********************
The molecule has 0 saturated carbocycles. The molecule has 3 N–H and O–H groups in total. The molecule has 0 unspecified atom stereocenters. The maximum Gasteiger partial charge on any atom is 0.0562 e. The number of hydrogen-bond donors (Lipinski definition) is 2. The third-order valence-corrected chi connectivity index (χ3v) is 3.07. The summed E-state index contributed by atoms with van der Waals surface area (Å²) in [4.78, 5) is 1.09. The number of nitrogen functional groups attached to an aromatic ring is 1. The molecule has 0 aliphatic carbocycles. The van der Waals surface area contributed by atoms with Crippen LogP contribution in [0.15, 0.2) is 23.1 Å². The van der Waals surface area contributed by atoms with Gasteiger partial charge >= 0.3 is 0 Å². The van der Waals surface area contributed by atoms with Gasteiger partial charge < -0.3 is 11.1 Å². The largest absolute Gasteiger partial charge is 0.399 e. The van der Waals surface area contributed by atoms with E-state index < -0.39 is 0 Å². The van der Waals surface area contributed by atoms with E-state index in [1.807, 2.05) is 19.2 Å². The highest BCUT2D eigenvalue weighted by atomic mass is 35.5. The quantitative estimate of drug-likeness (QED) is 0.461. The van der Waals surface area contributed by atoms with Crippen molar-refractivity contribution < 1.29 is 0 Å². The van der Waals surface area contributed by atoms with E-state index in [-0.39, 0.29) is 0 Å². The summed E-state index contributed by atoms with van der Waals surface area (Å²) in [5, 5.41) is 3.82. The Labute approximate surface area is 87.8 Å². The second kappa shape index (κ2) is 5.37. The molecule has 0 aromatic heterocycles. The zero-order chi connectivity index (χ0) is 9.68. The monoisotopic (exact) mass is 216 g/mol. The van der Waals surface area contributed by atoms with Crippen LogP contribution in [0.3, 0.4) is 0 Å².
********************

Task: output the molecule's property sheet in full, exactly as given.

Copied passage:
The molecule has 0 saturated carbocycles. The molecule has 3 N–H and O–H groups in total. The molecule has 0 unspecified atom stereocenters. The maximum Gasteiger partial charge on any atom is 0.0562 e. The number of hydrogen-bond donors (Lipinski definition) is 2. The third-order valence-corrected chi connectivity index (χ3v) is 3.07. The summed E-state index contributed by atoms with van der Waals surface area (Å²) in [4.78, 5) is 1.09. The number of nitrogen functional groups attached to an aromatic ring is 1. The molecule has 0 aliphatic carbocycles. The van der Waals surface area contributed by atoms with Crippen LogP contribution in [0.15, 0.2) is 23.1 Å². The van der Waals surface area contributed by atoms with Gasteiger partial charge >= 0.3 is 0 Å². The van der Waals surface area contributed by atoms with Gasteiger partial charge < -0.3 is 11.1 Å². The largest absolute Gasteiger partial charge is 0.399 e. The van der Waals surface area contributed by atoms with E-state index < -0.39 is 0 Å². The van der Waals surface area contributed by atoms with E-state index in [1.807, 2.05) is 19.2 Å². The highest BCUT2D eigenvalue weighted by atomic mass is 35.5. The quantitative estimate of drug-likeness (QED) is 0.461. The van der Waals surface area contributed by atoms with Crippen molar-refractivity contribution < 1.29 is 0 Å². The van der Waals surface area contributed by atoms with E-state index in [-0.39, 0.29) is 0 Å². The summed E-state index contributed by atoms with van der Waals surface area (Å²) in [5, 5.41) is 3.82. The Labute approximate surface area is 87.8 Å². The second kappa shape index (κ2) is 5.37. The molecule has 0 aromatic heterocycles. The zero-order chi connectivity index (χ0) is 9.68. The monoisotopic (exact) mass is 216 g/mol. The van der Waals surface area contributed by atoms with Crippen LogP contribution in [0.3, 0.4) is 0 Å².